EDITOR: Looking back over your career, who are those people who have been special supporters and mentors for you?

McDONALD: Let me reach outside of the LP world for a moment. The first person is a gentleman by the name of Dave Schoenbeck. Dave was the senior vice president of operations for BabiesRUs virtually the entire time I was there. He and I had an initial meeting when Baby Superstore was purchased by BabiesRUs that resulted in me wanting to ensure I was on his team. He is one of those leaders that you just naturally gravitate toward. I think our bonding originated in the fact that he had come from an LP family as his father had been in loss prevention. Even though he was in operations, he had a very clear understanding of what loss prevention strategies could bring to an organization, and he let us contribute as partners in the business. We were never separate from operations, but truly part of the operations team. His management style in leading people and growing an organization was great to work under. He excelled in giving people opportunities to succeed, or fail in some cases, and in recognizing the team that he had under him.

Under the loss prevention umbrella, I would have to say both Walter Palmer and Bob Serenson, who I came to know through my time with BabiesRUs as well. Bob was overseeing the LP efforts at BabiesRUs when we met. The program was being managed through the KidsRUs organization, where Walter was the director. One of the great things I learned from Walter was to look at things in different ways. Walter always had a great way of opening a problem or opportunity and making you dissect it so you could understand it better. With Bob I think I learned much more about the value of true partnerships. For many years we worked together in a supervisor-subordinate relationship that felt much more like a partnership. We leveraged our strengths and weaknesses over many years to develop a great relationship, team, and friendship. I still employ that same management styletoday.

EDITOR: Is there anybody else?

McDONALD: Being such a tight knit industry I could name quite a few more people who Ive watched and learned from over the years, but Im afraid I would leave someone out. I would say thats another key benefit an up-and-coming leader can leverage in our world. Ive made quite a few partners and mentors over the years that I can leverage with just a phone call, and, without exception, the industry leaders always reciprocate with each other. There are quite a few senior leaders on the vendor side of our world who have also been key partners in my career successes as well. If I may offer a piece of advice to an up-and-coming young person in the industry, its thisfind a mentor that you can rely on, someone you can watch, partner with, and build a relationship with. Its not about an assigned mentor relationship, but the development over time with people you trust and are willing to listen to. Despite our tendencies to be very type A personalities, we dont know everything and all of us have lots to learn. A mentor who has been there, done that is a great asset to havearound.

EDITOR: Finally, you know of course that you are a rare breed in LP, at least in one respectyouve never relocated from Atlanta despite your career path. Thats pretty rare in the LP world.

McDONALD: Thats true, Ive been fortunate to stay in Atlanta through all of my transitions. It certainly has helped to be near a major airport where I can get virtually anywhere in the country. While I havent formally relocated, I have spent a lot of time away from the family. I will candidly admit that I owe more than 50 percent of my success to my wife, Rebekah, who kept everything at home going so I could go out and advance my career. She put her career on the backburner and made a lot of sacrifices to make sure we had a stable home environment for the family while I was commuting and doing the things needed on the career and business side.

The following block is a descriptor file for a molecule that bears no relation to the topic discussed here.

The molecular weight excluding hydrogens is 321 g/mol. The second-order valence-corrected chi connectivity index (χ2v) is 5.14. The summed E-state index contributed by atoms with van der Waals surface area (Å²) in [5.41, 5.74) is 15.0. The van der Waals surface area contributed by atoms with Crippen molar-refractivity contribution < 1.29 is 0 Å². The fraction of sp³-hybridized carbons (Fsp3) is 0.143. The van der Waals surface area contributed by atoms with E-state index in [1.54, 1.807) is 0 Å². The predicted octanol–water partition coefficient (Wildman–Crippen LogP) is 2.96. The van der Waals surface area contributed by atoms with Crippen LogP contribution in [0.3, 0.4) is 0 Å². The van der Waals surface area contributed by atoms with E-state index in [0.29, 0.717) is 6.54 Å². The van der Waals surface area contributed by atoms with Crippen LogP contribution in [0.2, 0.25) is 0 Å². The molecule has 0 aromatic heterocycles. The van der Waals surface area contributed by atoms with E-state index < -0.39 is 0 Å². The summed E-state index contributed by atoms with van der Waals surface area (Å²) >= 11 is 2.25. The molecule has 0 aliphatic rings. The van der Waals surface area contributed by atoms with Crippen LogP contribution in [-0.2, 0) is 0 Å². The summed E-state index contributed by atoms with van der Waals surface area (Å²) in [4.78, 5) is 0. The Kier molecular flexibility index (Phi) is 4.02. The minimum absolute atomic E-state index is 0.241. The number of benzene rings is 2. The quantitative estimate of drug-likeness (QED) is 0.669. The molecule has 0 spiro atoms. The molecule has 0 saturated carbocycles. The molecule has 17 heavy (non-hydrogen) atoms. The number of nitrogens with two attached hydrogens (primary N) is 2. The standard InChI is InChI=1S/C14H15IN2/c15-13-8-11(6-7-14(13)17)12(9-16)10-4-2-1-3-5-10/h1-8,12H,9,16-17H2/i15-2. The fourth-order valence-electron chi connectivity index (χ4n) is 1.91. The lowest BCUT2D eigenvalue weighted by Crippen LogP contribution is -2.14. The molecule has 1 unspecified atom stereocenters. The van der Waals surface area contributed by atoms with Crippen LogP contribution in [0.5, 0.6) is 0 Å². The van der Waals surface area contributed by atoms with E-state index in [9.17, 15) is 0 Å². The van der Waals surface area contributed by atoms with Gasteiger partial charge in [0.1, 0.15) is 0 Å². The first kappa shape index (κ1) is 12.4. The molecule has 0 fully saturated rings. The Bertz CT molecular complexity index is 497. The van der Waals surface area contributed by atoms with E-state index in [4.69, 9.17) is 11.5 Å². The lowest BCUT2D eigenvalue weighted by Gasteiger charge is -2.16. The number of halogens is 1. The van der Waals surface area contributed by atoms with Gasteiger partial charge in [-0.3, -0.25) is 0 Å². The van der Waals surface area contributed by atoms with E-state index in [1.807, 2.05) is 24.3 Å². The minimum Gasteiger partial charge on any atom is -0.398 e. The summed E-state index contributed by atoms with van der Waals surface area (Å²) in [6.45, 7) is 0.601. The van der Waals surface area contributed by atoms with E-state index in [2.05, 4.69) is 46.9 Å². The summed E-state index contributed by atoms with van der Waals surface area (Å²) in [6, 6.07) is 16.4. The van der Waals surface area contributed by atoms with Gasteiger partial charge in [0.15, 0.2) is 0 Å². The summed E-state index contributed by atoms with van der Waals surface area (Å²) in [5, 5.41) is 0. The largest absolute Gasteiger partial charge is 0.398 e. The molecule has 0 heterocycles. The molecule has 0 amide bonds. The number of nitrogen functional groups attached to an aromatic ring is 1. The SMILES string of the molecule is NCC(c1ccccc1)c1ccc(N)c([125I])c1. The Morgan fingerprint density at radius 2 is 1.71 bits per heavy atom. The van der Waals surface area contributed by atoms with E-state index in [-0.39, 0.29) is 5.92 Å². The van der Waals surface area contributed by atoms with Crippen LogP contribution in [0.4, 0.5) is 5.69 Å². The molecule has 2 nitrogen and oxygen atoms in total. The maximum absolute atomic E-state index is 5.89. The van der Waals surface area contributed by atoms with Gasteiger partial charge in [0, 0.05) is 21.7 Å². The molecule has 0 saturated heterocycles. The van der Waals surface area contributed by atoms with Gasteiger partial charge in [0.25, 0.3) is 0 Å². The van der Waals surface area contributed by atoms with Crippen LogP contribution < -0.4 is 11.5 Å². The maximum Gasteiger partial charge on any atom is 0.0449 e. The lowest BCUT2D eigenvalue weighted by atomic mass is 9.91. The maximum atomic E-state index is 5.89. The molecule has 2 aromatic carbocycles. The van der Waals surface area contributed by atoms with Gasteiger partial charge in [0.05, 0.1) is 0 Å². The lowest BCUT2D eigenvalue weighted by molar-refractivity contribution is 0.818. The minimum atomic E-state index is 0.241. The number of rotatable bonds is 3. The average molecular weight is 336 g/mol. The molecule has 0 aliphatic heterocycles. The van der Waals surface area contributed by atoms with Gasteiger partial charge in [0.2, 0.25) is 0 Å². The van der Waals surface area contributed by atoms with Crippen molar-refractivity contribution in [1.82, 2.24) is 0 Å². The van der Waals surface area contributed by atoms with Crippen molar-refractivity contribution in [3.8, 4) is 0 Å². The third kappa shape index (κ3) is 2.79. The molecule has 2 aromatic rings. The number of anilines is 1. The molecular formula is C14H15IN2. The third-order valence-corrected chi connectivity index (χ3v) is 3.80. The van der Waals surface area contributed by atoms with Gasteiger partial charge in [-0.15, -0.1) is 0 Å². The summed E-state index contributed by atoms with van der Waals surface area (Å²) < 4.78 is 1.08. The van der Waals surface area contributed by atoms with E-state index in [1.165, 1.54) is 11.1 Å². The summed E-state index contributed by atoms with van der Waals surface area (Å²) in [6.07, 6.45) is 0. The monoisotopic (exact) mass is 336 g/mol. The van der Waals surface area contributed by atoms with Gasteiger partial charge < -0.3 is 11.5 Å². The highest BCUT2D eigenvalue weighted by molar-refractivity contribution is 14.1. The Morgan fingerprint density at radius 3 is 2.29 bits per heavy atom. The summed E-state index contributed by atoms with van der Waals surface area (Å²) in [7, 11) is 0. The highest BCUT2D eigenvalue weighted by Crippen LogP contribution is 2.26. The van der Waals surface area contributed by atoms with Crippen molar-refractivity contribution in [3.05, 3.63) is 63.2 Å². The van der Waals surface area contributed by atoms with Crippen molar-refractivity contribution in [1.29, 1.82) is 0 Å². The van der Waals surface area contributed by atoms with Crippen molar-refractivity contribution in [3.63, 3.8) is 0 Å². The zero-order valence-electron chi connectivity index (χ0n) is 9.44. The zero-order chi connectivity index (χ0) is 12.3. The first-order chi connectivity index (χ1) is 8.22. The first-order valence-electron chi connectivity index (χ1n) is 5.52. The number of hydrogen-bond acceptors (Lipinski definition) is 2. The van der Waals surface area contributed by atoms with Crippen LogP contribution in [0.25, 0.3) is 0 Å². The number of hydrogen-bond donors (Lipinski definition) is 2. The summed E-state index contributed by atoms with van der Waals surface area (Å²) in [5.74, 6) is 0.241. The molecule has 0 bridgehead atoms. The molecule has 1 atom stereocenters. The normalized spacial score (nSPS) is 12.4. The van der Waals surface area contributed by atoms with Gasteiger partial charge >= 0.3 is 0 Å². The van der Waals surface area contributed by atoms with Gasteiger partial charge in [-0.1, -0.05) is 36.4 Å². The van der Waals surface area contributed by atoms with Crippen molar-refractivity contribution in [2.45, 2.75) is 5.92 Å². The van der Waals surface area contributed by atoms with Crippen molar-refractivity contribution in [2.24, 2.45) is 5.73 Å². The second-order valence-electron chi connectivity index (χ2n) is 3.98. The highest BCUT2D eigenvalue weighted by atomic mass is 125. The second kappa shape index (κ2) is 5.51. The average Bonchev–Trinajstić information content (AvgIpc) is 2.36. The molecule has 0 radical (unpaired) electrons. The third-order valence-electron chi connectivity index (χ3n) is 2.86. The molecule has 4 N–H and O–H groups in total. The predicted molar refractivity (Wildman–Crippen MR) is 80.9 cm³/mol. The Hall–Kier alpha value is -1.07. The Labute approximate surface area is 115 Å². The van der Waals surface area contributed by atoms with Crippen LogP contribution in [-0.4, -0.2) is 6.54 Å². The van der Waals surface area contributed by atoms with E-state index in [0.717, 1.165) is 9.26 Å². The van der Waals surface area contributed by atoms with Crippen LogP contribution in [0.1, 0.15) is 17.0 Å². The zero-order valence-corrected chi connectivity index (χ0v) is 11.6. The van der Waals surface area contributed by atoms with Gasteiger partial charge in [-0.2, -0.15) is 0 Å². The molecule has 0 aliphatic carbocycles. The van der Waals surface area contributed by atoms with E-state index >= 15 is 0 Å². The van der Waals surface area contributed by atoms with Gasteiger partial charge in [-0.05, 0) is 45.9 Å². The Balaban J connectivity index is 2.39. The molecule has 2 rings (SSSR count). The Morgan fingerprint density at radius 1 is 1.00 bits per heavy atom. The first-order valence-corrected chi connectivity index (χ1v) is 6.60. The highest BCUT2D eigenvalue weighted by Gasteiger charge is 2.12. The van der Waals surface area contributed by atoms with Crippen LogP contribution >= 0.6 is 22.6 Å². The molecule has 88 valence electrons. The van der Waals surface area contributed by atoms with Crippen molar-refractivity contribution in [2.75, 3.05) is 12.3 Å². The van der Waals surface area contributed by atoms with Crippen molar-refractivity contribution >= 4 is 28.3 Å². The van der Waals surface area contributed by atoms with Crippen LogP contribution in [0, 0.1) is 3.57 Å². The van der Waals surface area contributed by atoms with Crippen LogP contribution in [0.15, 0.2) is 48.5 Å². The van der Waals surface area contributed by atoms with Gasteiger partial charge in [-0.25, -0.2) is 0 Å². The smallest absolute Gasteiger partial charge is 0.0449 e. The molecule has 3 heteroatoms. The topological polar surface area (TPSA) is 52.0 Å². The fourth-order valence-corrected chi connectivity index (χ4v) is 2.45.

EDITOR: How long have you beenmarried?

McDONALD: Weve been married for 22 years. We married out of college. She was a retailer at the time working for Helzberg Diamonds and had a successful career. We decided to start a family, which is a story that would make its own article, and she put her career on hold so I could focus on mine. We were fortunate enough to make some sacrifices early on and she was able to stay at home and raise our boysJohn Morgan who is now fourteen and Brock who is eight. That was another key decision that has helped us succeed. Ive never worried about the home front, and she is really my best friend and partner in crime.

EDITOR: Loss prevention and the business world are very intense. How do you get away from it?

McDONALD: We live on about 13 acres outside of Athens, Georgia, which puts us a bit out in the country. Unlike a lot of people in business, Im not a golfer. In fact, I look at a golf course and think, What a waste of land. I wonder how many cattle I could raise on 18 holes? I have a small gentlemans hobby farm that keeps me busy. At any given time, youll find me sitting on top of a John Deere tractor where I do my best thinking. We have a rule that my cell phone stays on the kitchen counter when Im out on the tractor. Rebekah will pick it up if there is an emergency. But most of my friends know that If Chris is on the tractor, he is thinking. Dont bother him.

My second hobby is a love of anything with an engine. So aside from my working tractor, I have a 1937 John Deere A that we take out and play with. I also have several classic cars that we work on and show. So, when we finish the farm work, were out showing classic cars or going to hunt down another one. Its not too uncommon to see me on a Monday with a little grease still under myfingernails.

EDITOR: You obviously have a rewarding personal and professional life.

McDONALD: Its been fun and I certainly havent followed any script I could have imagined. Weve been very blessed not only professionally, but as a family. I owe a lot of my success to learning from others. I have learned through my career that success is about the people that you bring together around you. Its about building great teams and relationships. Ive been fortunate to both work on and build some great teams. I owe my success to many other great people. Whether its personal or professional, Im looking forward to what the next twenty years has to offer just as much as I enjoy looking back over the last twenty.

This article was first published in 2013 and updated in March 2016.